Comment Re:So, what's a problem? (Score 4, Interesting) 157

Just pointing out that life expectancy at age 40, which is when these astronauts flew, is 79.9 years.

No mod points today, so just reinforcing your statement.

The life expectancy figures cited by grandparent are based on a starting age of "zero". A lot of kids don't make it to age five, many due to car accidents. Once you've made it to age five, the "average life expectancy" of the remaining pool has gone up quite a bit.

As you move up the population pool age brackets, you have already lost the people who were going to bring down the average. To state otherwise brings you to the situation where you're introduced to an 85 year old man and say to him "you should have been dead five years ago!" In the case of astronauts, you're also dealing with a bunch of guys who are in relatively good shape - you've already weeded out the morbidly obese, drug addiction, etc.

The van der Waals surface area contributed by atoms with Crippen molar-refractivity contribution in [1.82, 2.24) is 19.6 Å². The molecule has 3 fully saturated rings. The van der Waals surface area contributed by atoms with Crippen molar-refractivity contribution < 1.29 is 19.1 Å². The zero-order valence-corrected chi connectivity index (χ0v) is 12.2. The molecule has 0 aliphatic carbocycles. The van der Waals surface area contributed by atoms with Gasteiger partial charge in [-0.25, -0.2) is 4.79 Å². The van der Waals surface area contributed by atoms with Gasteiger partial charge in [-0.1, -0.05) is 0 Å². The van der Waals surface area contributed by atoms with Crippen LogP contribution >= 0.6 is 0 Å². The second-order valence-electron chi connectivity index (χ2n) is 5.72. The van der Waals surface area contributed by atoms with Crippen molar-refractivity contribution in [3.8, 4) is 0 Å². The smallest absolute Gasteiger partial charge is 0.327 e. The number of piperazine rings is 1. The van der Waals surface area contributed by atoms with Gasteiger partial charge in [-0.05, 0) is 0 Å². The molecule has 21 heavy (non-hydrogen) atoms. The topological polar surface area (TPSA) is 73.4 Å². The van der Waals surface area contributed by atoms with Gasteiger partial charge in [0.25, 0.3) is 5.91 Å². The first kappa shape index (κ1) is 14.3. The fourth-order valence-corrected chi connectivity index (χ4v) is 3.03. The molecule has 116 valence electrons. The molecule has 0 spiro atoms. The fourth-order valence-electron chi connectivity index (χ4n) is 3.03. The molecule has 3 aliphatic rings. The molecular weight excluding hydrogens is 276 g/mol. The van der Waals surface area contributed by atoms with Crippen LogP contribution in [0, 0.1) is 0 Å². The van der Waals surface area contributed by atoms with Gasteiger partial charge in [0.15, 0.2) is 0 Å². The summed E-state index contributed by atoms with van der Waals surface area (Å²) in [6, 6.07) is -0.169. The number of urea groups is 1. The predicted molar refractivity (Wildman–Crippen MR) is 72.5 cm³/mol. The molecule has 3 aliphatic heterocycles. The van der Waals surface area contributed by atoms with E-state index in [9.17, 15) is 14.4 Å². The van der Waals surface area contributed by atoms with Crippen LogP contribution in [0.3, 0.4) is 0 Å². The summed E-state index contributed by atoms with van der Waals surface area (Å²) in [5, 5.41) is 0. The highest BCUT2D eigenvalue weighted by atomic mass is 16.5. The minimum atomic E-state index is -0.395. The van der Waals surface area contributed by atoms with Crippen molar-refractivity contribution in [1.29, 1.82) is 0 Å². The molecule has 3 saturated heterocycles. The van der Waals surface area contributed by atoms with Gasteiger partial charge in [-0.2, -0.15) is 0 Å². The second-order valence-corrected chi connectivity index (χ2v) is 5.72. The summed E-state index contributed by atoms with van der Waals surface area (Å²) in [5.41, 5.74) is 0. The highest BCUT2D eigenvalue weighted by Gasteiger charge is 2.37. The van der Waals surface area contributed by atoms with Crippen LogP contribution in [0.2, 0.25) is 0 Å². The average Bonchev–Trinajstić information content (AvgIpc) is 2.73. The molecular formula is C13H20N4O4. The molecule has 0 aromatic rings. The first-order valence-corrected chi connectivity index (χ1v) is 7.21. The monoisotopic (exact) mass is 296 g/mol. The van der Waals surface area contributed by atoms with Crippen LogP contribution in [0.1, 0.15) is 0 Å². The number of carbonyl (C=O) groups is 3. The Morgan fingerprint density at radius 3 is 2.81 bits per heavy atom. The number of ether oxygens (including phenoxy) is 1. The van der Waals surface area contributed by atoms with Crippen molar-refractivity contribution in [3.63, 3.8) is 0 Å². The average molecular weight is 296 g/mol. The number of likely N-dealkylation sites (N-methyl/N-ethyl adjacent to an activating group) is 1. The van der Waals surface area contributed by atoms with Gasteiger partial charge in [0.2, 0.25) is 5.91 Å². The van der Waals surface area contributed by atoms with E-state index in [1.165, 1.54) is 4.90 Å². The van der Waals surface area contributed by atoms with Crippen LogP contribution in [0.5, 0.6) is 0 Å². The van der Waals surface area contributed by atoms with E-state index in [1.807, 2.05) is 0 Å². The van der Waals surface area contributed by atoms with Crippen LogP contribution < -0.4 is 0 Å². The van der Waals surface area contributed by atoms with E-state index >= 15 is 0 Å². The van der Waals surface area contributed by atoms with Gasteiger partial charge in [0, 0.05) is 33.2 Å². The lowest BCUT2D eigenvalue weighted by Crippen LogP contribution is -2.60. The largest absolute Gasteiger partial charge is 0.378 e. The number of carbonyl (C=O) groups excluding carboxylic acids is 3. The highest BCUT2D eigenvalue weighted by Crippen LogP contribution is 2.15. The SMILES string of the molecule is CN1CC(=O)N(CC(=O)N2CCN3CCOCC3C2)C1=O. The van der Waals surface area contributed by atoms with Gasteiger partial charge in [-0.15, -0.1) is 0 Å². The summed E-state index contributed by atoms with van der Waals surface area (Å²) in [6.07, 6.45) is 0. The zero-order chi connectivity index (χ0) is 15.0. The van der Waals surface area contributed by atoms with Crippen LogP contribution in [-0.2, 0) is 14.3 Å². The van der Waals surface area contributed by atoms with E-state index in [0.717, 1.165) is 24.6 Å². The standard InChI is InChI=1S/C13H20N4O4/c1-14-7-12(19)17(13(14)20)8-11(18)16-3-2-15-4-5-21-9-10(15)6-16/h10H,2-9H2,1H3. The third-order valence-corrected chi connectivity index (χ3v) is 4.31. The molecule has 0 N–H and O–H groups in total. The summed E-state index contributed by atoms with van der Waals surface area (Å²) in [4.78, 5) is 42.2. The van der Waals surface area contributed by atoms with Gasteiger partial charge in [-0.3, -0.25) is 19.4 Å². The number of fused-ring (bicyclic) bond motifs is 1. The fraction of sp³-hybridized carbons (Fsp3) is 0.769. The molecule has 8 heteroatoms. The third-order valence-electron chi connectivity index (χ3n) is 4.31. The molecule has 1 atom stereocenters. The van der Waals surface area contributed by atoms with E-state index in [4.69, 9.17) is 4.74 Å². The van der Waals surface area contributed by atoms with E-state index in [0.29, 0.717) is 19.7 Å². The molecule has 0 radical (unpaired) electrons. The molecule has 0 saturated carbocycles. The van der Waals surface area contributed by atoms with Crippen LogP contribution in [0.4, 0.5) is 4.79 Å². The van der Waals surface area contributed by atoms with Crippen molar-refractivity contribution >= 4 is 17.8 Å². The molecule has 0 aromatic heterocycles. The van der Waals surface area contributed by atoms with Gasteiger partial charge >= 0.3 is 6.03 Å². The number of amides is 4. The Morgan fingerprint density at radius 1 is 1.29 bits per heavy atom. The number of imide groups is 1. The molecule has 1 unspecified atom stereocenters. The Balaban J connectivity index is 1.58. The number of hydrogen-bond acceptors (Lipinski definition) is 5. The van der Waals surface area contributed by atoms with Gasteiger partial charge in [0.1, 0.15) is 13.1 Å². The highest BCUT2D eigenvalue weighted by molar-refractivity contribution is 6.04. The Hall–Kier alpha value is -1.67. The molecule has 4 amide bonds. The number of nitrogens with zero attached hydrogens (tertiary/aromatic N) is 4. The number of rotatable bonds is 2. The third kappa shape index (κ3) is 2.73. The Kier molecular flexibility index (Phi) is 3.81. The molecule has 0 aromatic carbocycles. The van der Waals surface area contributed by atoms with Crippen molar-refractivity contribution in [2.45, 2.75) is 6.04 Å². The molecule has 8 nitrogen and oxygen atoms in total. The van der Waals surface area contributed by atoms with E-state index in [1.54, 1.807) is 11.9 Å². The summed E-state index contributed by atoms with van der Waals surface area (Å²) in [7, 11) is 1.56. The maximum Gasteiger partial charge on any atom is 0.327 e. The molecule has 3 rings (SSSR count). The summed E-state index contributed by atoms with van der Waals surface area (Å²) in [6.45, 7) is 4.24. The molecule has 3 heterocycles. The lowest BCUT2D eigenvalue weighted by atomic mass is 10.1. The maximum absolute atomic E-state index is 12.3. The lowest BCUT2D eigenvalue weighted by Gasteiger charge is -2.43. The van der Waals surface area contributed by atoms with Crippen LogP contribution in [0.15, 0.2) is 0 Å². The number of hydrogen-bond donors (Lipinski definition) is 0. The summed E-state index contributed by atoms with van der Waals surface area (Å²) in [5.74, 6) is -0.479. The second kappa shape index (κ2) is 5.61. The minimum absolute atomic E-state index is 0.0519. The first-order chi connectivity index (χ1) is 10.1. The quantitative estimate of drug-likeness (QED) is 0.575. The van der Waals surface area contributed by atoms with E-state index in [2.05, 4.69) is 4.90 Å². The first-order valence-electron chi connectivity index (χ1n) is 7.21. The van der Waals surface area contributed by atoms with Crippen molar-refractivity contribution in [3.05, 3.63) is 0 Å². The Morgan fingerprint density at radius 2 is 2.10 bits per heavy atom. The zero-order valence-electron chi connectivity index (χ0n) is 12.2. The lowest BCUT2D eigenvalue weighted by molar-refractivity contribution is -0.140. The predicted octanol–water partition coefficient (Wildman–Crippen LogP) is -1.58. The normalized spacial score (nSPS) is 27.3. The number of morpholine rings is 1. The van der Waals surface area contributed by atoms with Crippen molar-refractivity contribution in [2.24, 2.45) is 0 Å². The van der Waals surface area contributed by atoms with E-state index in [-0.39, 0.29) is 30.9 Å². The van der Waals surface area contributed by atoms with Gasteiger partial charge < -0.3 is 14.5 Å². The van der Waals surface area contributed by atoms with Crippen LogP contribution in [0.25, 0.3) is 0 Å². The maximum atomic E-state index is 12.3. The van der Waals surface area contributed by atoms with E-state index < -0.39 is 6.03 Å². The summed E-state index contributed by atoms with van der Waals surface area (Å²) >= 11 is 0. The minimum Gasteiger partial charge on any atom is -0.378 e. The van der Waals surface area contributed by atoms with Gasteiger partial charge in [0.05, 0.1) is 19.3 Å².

The IRS actually has tons of tables in the XLS format for figuring this sort of thing out. They're used primarily in figuring out distribution of retirement benefits over time, but have other uses.

Comment Re:Saturation (Score 1) 170

I think we do have that kind of software.

1) Presentation software, sales systems like powerpoint are way more advanced
2) Interactive books (iBooks)
3) Photo viewers and browsers to replace albums
4) Shopping experience websites (tablet users love the interactive shopping experience)
5) Tablet gaming
6) Note taking

I'd say that's a pretty successful. Apple's statistics show that their tablets are still heavily used. Where they have had problems is creating incentives for upgrades.